skip to content

Centre for Digital Built Britain

 

Every construction and infrastructure project must source information on buried utility assets (e.g. cables, pipes, sewers, ducts) when preparing ground investigation and excavation work in order to avoid costly damage to assets, and to safeguard personnel and the general public. Multiple organisations have to be contacted with data delivered in varied formats, scales, quality, and on different timelines. Current practice is inefficient and can result in increased project delays, cost overruns and disruption to traffic, local economies and safety risk.

The Geospatial Commission believes the current system is unlikely to reform itself without government intervention as there is no single actor who bears these wider societal costs.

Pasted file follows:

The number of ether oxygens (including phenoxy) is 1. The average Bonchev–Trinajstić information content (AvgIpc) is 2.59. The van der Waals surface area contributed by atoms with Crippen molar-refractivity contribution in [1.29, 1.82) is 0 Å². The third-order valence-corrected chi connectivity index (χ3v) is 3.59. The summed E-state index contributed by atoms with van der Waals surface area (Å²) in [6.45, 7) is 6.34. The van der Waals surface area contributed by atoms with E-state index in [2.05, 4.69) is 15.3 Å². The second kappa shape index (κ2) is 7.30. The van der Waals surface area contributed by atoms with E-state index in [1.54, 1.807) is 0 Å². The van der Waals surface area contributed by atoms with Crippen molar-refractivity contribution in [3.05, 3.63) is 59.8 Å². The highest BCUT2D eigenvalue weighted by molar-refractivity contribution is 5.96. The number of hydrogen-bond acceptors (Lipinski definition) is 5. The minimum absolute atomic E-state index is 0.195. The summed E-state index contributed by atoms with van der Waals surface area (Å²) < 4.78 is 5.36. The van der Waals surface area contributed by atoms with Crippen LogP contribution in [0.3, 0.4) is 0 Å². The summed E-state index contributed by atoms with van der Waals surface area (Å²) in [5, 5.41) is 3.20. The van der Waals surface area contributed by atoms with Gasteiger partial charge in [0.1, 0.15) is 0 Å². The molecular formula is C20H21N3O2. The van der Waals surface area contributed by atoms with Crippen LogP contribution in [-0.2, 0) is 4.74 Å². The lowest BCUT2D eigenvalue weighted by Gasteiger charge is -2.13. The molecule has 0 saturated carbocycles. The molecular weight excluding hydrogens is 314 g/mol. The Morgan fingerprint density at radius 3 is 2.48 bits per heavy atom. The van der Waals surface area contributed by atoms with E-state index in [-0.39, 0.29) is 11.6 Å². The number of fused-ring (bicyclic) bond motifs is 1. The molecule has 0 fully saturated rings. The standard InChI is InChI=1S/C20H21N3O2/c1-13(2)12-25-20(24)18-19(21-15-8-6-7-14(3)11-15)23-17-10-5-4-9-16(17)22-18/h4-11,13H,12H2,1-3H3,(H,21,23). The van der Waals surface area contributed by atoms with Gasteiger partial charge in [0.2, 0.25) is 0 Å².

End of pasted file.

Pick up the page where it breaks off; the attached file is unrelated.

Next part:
The Geospatial Commission is working with 42 stakeholders to test the feasibility of creating a single, standardised data-sharing platform for the location and disposition of buried assets to enable safer and more efficient working. A prototype (static planning model) platform has been developed and used in field and office based trials and provided a significant test for the application of the Gemini Principles.

The potential benefit of intervention after adjusting for optimism bias is £245m per annum in real terms.

  • A total of 42 asset owners participated including local authorities, utilities, infrastructure providers and transport agencies
  • This static model of a system, takes inputs from the physical twin via corporate systems via periodic uploads and APIs

There are three sources of value:

  • utility strike avoidance, safe digging (social) 
  • project efficiency (financial) 
  • data exchange efficiency (manufactured)